Peter an angel. Flew back.”

The first big trip I took apart from my parents and my brothers was to Thunder Bay with my grandmother Nettie, from August 19 to 26, 1971. She had been born there, in Fort William, as had my father, so it was, in part, a chance for her to take me to one of our family home places. I was 5 years old at the time, and so ready for a small measure of independence, so it was, I think, her helpful gift to enable that.

Tonight I opened a suitcase that I’d been carting around for years, a suitcase that I hadn’t opened in 30 years. Inside the suitcase, I found a blue travel journal with “My Travels” embossed in gold on the front. Here’s what she noted about our trip:

5 days sunshine, 2 days rain. Went by plne to Malton. Stayed at Royal Edward. Took bus tour up Mt. McKay and Kakabeka Falls. Took boat around Harbour. Saw oldest information centre in Canada. Had tour of “Nonsuch,” Hudson’s Bat Co. whaling ship moored in Harbour in Pt. Arthur. Visited Vickers park (beautiful flower beds, marigold bed ruined), walked past rows of very old beautiful birch trees, saw Nana’s high school, walked along Ft. William freight docks, saw polluted Kaministiquia River — snapped picture alongside tugboat. Visited Chippewa Park — Peter climbed up rocket — had rides — saw Sleeping Giant in distance — visited beautiful park in centre of city — beautiful flowers and founatins. Nestor’s for lunch, then drive to cemetery — saw Dad’s grave, visited Conservatory (beautiful tropical plants), saw Lakehead University, Peter ran elevator. Ate waffles in coffee shop. Wonderful week. Peter an angel. Flew back.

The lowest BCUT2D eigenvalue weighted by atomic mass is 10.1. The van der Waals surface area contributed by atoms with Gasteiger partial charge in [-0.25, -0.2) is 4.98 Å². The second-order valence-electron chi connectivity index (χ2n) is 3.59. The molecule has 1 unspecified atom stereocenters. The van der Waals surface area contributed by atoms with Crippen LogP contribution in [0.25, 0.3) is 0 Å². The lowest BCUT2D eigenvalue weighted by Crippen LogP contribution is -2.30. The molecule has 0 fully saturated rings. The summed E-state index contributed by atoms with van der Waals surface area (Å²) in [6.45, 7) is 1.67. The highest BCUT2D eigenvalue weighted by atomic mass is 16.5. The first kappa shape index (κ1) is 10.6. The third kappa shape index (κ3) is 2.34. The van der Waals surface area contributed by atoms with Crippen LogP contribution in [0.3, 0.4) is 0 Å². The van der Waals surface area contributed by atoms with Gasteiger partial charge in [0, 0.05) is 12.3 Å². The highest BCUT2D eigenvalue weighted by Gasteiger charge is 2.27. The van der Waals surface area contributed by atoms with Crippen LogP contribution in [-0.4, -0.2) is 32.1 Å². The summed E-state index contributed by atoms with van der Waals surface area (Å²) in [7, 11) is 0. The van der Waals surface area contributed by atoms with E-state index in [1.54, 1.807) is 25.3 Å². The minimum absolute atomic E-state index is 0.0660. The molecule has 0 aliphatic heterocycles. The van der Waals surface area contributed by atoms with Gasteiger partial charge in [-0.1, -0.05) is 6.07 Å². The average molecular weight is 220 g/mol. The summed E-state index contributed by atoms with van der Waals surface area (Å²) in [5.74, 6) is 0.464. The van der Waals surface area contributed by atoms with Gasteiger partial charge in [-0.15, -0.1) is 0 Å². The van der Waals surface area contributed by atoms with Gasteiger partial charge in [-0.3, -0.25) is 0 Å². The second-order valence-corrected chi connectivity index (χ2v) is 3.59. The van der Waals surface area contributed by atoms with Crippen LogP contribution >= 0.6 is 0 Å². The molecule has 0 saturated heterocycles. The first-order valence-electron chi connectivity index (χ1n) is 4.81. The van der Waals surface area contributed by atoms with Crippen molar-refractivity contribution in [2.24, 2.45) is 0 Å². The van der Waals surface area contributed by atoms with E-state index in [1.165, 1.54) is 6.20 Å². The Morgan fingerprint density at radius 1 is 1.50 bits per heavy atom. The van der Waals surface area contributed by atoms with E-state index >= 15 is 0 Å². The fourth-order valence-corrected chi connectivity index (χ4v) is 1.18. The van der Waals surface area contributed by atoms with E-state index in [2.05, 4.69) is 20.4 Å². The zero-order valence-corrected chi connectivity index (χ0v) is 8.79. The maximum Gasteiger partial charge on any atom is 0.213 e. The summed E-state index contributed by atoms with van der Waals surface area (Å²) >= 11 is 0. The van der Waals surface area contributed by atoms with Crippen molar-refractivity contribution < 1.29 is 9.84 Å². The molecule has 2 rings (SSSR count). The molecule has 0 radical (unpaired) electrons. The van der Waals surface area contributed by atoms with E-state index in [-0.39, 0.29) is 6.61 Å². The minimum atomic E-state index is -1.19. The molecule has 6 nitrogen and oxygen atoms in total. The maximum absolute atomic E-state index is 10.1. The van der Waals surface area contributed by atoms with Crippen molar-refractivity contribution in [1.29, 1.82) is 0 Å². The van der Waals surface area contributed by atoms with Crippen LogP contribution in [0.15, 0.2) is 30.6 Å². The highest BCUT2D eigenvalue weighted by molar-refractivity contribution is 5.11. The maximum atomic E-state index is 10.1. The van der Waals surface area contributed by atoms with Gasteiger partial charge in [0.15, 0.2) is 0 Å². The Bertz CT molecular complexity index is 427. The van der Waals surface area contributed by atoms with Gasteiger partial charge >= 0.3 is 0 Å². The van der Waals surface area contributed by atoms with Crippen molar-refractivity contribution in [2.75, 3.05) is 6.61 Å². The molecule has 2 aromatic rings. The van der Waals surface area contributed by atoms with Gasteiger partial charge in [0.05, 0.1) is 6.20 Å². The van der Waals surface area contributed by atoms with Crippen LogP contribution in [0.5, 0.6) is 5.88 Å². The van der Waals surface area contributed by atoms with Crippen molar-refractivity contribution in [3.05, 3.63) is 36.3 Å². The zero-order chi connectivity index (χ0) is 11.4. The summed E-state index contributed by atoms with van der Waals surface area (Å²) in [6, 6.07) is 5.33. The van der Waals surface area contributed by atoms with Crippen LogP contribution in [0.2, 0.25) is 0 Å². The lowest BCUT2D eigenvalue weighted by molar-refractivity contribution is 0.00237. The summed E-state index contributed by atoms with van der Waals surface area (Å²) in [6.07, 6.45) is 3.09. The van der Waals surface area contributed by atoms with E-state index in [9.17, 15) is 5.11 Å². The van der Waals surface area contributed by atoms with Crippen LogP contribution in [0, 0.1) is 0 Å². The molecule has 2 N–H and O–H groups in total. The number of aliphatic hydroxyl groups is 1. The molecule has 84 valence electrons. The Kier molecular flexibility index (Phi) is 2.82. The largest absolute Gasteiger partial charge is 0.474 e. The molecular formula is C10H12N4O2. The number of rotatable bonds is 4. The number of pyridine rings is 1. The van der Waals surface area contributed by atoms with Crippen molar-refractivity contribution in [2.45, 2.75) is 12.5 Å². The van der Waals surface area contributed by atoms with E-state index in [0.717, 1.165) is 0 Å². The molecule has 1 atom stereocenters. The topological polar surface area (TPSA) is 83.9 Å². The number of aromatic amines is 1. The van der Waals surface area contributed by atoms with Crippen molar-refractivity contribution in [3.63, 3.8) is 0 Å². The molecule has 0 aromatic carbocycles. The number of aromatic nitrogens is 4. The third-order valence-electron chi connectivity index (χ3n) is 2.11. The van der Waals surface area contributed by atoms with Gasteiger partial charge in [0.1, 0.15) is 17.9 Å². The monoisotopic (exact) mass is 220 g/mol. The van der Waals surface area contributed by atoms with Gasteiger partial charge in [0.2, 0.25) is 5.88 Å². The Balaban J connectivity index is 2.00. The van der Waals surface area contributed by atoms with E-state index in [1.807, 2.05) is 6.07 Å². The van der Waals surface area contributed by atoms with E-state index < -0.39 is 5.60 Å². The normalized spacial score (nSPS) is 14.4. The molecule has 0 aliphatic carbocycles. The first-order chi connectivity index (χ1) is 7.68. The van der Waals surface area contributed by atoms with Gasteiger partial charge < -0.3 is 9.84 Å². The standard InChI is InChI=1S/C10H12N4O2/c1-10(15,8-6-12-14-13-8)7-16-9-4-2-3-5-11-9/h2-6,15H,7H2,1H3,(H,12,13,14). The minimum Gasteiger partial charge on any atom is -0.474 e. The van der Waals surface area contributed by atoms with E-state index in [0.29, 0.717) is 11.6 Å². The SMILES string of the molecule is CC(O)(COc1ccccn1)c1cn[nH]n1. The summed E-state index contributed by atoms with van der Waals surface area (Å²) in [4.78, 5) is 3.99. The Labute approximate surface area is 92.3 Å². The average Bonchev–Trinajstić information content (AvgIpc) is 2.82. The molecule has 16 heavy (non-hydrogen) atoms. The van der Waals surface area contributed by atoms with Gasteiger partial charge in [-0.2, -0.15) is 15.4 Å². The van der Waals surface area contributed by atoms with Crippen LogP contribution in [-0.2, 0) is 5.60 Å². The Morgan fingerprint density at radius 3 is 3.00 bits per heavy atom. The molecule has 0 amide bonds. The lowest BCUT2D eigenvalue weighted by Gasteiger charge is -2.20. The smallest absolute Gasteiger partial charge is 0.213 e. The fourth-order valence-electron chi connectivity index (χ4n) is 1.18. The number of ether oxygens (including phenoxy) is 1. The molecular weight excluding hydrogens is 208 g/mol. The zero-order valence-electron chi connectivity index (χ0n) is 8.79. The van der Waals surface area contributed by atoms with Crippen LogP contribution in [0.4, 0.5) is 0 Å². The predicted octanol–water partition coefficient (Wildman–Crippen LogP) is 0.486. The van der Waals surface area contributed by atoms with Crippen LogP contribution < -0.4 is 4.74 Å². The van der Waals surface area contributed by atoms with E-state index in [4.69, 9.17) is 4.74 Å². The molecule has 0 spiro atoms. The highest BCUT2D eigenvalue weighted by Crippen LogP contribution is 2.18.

I don’t believe I’d ever read those notes until tonight, but I certainly remember almost everything she noted, down to the waffles.

When I started traveling with Oliver, I followed in her travel journal tradition; on the shelf here beside me are Moleskin’s filled with notes of our travels around the world.